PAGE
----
I don't know how I could get any simpler. I just don't think doing a perfect first step is complicated. I don't think I have "search for reason" or go back to my childhood, or nothing else. I do think it is the hardest step to take. But if I don't go to step 2, I'm going not going to get sober. I will be powerless, my life will remain unmanageable, and I will drink again because, like you said, lack of power is my problem.

I don't agree if you are having trouble with a step, the problem is always with step 1. I've been taught, that if I have trouble with a step, I always have to look at the step before it to see if that's where the problem lies. I mean it could go all the way back to step 1, but not always. If I'm having trouble with step 4, I first have to look and see if I did step 3 right.

I can do step 1 perfect, step 2 perfect, and step 3 perfect, but I will still go out drinking because thats where I stopped. I didn't go through all 12 steps. I seen that happen. The problem was not at all with step 1.

I'll respect your opinion on this Dallas, but I don't agree with saying I'm powerless over being sober. Theres people up here that intellectualize the crap out of things, and they think they're being cute or looking smart by saying a step backwards or saying something with an opposite meaning, or being sarcastic. It's all cutesy-wutesy BS thats said with a smile and a wink. They think they're being witty when they say "I'm so and so, and I'm a failure at social drinking." That's just BS I'm trying to be different stuff. I don't know about your neck of the woods, but up here that's common crap, and people don't get the program because it gets mudded up with stuff that makes something complicated out of something simple.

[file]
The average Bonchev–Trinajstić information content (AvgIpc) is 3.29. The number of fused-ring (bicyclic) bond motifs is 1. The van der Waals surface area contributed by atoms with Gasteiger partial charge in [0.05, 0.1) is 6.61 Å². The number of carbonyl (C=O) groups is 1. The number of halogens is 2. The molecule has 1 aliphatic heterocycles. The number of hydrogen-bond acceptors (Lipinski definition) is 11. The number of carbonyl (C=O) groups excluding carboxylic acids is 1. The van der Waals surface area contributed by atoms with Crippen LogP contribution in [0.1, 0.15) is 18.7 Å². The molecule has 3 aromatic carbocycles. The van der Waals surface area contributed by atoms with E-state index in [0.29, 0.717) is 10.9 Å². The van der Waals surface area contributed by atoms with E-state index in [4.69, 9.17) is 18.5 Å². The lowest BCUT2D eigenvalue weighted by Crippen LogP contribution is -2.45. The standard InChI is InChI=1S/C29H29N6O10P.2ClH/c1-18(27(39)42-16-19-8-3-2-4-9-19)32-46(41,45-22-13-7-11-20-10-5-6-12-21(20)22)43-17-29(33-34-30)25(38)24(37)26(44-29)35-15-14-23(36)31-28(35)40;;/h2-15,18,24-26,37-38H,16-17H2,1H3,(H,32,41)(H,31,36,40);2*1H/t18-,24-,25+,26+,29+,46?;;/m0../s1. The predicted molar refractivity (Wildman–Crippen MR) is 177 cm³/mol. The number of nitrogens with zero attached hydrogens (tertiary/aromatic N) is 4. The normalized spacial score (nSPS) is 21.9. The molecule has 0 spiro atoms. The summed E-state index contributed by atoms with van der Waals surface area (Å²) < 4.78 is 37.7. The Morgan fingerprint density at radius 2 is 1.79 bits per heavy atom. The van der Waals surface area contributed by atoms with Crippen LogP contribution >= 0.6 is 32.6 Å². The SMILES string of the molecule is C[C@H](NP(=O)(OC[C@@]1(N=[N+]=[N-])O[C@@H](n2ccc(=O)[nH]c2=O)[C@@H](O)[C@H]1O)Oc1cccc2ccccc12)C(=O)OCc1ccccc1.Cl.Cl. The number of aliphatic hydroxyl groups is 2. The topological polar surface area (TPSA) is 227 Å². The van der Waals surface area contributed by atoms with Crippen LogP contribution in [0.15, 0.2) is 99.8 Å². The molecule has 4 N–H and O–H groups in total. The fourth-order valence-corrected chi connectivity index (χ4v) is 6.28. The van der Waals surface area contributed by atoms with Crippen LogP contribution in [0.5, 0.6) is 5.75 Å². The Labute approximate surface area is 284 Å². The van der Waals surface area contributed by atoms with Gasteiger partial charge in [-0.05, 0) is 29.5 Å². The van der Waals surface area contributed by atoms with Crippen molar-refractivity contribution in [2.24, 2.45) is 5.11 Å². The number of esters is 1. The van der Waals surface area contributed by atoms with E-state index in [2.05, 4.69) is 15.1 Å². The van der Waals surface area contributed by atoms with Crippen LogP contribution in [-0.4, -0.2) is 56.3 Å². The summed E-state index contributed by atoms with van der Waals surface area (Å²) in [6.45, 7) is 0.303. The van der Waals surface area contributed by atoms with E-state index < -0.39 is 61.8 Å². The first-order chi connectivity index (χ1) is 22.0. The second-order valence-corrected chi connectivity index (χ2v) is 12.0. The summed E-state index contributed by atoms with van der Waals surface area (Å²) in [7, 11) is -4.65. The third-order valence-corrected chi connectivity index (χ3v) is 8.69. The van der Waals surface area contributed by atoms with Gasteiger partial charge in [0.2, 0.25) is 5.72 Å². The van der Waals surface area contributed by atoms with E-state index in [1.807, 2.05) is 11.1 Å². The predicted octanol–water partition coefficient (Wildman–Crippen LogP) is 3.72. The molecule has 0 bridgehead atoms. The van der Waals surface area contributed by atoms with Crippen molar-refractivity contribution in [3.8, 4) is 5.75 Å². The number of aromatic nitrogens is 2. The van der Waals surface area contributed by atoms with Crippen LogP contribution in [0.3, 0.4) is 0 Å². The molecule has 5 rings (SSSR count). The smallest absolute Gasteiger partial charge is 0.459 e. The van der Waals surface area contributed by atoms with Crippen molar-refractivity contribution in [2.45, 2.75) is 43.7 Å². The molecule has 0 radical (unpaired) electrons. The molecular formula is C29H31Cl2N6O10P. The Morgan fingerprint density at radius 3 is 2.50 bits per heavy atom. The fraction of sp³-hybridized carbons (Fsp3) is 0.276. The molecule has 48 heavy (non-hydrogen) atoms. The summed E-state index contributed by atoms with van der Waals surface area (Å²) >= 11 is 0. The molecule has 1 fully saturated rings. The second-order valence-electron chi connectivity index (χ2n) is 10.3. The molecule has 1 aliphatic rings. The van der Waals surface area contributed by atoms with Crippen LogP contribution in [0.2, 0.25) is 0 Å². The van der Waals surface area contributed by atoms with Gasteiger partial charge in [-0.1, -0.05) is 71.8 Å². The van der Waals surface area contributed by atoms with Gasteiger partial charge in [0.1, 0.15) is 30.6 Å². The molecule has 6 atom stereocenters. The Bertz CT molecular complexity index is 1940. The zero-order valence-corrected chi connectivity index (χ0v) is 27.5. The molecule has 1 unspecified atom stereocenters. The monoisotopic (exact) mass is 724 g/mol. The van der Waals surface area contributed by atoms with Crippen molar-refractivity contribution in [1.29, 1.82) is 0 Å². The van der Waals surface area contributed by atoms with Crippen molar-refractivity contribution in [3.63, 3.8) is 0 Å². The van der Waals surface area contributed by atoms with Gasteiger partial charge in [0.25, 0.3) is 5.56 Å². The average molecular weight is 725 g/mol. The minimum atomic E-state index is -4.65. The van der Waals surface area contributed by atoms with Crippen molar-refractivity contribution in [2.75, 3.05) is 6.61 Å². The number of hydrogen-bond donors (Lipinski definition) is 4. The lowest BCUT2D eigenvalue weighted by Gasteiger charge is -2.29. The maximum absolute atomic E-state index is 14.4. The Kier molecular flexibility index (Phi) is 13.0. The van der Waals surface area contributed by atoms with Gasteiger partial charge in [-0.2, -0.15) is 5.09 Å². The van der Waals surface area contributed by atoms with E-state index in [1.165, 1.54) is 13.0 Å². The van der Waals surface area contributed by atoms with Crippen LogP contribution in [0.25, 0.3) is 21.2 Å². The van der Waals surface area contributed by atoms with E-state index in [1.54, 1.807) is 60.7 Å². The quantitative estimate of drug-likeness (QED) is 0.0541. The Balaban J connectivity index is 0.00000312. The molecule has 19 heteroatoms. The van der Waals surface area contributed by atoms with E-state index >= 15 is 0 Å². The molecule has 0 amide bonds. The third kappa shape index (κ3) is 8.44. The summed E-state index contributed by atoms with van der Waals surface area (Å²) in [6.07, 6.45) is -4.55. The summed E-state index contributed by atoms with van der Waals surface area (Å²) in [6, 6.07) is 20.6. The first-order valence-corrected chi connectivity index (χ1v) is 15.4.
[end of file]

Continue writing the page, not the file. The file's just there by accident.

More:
My experience with new guys has been this: they ALWAYS are looking for a loophole to weasel through. And they don't get it unless its plain and simple. The step says we were powerless over alcohol and our lives had become unmanageable. After we get there, we move on to step 2 which is where I find the power to overcome alcoholism.

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Postby Anne » Tue Aug 15, 2006 3:36 pm

I'm an alcoholic and my problem is Anne.

I had a hole in the soul long before I found the solution: alcohol

Years later, alcohol turned on me. It was no longer the solution, but I did believe it was the problem. So I quit drinking. A few years into sobriety, I realized I still had a hole in my soul. After doing steps 1 through 12, I STILL had a hole in my soul, though it was less gaping.

Whenever I get in a funk or feel bad or question my disease or anything like that, it'd not because I didn't take step 1 perfectly--or any other step for that matter--it's because I am not doing step 12.

12. Having had a spiritual awakening as a result of these steps, we tried to carry this message to alcoholics, and to practice these principles in all our affairs.

A guy I know who, to me, follows these steps near-perfectly has a picture of his feet on his cell phone. It's a reminder to keep his feet moving. Our Monday night meeting is called Feet First.

7 or 8 years ago, I thought the steps were some mystical thing that I just wasn't sober enough to understand. I did them again a couple of months ago. Today, I know the newcomer should simply do them as soon as possible, and begin helping other alcoholics. Period. By taking these newcomers through the steps again and again (I'm ranging about one per week), I am working the steps for myself again and again. THIS is how I "work" the steps.